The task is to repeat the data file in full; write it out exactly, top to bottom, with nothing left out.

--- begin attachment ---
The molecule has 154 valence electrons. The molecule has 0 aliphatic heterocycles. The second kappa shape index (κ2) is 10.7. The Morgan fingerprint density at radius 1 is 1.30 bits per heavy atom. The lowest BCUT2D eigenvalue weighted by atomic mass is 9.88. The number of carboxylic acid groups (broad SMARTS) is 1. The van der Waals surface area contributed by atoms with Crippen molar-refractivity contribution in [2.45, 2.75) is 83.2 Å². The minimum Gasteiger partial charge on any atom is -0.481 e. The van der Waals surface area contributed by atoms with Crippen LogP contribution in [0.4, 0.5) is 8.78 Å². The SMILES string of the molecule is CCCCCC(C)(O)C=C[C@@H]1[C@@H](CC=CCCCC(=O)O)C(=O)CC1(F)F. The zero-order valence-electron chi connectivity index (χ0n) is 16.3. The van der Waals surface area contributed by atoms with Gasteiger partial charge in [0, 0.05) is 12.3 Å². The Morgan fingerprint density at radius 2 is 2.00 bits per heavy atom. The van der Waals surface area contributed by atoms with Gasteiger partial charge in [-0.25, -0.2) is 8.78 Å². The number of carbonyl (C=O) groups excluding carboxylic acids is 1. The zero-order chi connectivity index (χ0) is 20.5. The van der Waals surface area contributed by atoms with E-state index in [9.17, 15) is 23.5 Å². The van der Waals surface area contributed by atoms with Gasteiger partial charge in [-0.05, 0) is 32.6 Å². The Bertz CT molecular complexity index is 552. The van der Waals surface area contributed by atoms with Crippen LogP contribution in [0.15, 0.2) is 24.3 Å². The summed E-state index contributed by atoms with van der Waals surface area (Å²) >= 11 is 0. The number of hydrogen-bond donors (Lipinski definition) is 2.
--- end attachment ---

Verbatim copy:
The molecule has 154 valence electrons. The molecule has 0 aliphatic heterocycles. The second kappa shape index (κ2) is 10.7. The Morgan fingerprint density at radius 1 is 1.30 bits per heavy atom. The lowest BCUT2D eigenvalue weighted by atomic mass is 9.88. The number of carboxylic acid groups (broad SMARTS) is 1. The van der Waals surface area contributed by atoms with Crippen molar-refractivity contribution in [2.45, 2.75) is 83.2 Å². The minimum Gasteiger partial charge on any atom is -0.481 e. The van der Waals surface area contributed by atoms with Crippen LogP contribution in [0.4, 0.5) is 8.78 Å². The SMILES string of the molecule is CCCCCC(C)(O)C=C[C@@H]1[C@@H](CC=CCCCC(=O)O)C(=O)CC1(F)F. The zero-order valence-electron chi connectivity index (χ0n) is 16.3. The van der Waals surface area contributed by atoms with Gasteiger partial charge in [0, 0.05) is 12.3 Å². The Morgan fingerprint density at radius 2 is 2.00 bits per heavy atom. The van der Waals surface area contributed by atoms with Gasteiger partial charge in [-0.25, -0.2) is 8.78 Å². The number of carbonyl (C=O) groups excluding carboxylic acids is 1. The zero-order chi connectivity index (χ0) is 20.5. The van der Waals surface area contributed by atoms with E-state index in [9.17, 15) is 23.5 Å². The van der Waals surface area contributed by atoms with Gasteiger partial charge in [-0.05, 0) is 32.6 Å². The Bertz CT molecular complexity index is 552. The van der Waals surface area contributed by atoms with Crippen LogP contribution in [0.15, 0.2) is 24.3 Å². The summed E-state index contributed by atoms with van der Waals surface area (Å²) >= 11 is 0. The number of hydrogen-bond donors (Lipinski definition) is 2.